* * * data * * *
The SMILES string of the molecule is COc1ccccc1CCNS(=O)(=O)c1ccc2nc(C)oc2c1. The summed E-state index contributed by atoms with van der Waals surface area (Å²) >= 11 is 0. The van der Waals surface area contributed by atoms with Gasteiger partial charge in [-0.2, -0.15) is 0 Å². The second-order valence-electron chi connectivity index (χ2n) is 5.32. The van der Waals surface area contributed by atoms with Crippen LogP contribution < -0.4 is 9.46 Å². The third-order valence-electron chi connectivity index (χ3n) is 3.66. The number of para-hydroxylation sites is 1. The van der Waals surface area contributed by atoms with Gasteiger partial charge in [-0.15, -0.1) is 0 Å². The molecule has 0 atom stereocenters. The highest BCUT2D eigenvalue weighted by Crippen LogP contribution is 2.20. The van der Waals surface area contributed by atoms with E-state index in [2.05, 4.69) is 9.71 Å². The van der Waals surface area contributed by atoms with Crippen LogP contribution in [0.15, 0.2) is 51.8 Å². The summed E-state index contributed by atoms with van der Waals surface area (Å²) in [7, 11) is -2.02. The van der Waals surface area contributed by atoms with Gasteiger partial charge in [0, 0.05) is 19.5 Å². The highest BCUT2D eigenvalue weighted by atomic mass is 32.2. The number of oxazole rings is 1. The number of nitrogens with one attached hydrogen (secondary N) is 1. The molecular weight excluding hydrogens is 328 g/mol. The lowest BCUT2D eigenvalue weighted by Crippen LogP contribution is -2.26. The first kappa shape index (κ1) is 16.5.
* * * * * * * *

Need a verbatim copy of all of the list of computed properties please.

The SMILES string of the molecule is COc1ccccc1CCNS(=O)(=O)c1ccc2nc(C)oc2c1. The summed E-state index contributed by atoms with van der Waals surface area (Å²) >= 11 is 0. The van der Waals surface area contributed by atoms with Gasteiger partial charge in [-0.2, -0.15) is 0 Å². The second-order valence-electron chi connectivity index (χ2n) is 5.32. The van der Waals surface area contributed by atoms with Crippen LogP contribution < -0.4 is 9.46 Å². The third-order valence-electron chi connectivity index (χ3n) is 3.66. The number of para-hydroxylation sites is 1. The van der Waals surface area contributed by atoms with Gasteiger partial charge in [-0.15, -0.1) is 0 Å². The molecule has 0 atom stereocenters. The highest BCUT2D eigenvalue weighted by Crippen LogP contribution is 2.20. The van der Waals surface area contributed by atoms with E-state index in [2.05, 4.69) is 9.71 Å². The van der Waals surface area contributed by atoms with Crippen LogP contribution in [0.15, 0.2) is 51.8 Å². The summed E-state index contributed by atoms with van der Waals surface area (Å²) in [7, 11) is -2.02. The van der Waals surface area contributed by atoms with Gasteiger partial charge in [0, 0.05) is 19.5 Å². The highest BCUT2D eigenvalue weighted by atomic mass is 32.2. The number of oxazole rings is 1. The number of nitrogens with one attached hydrogen (secondary N) is 1. The molecular weight excluding hydrogens is 328 g/mol. The lowest BCUT2D eigenvalue weighted by Crippen LogP contribution is -2.26. The first kappa shape index (κ1) is 16.5.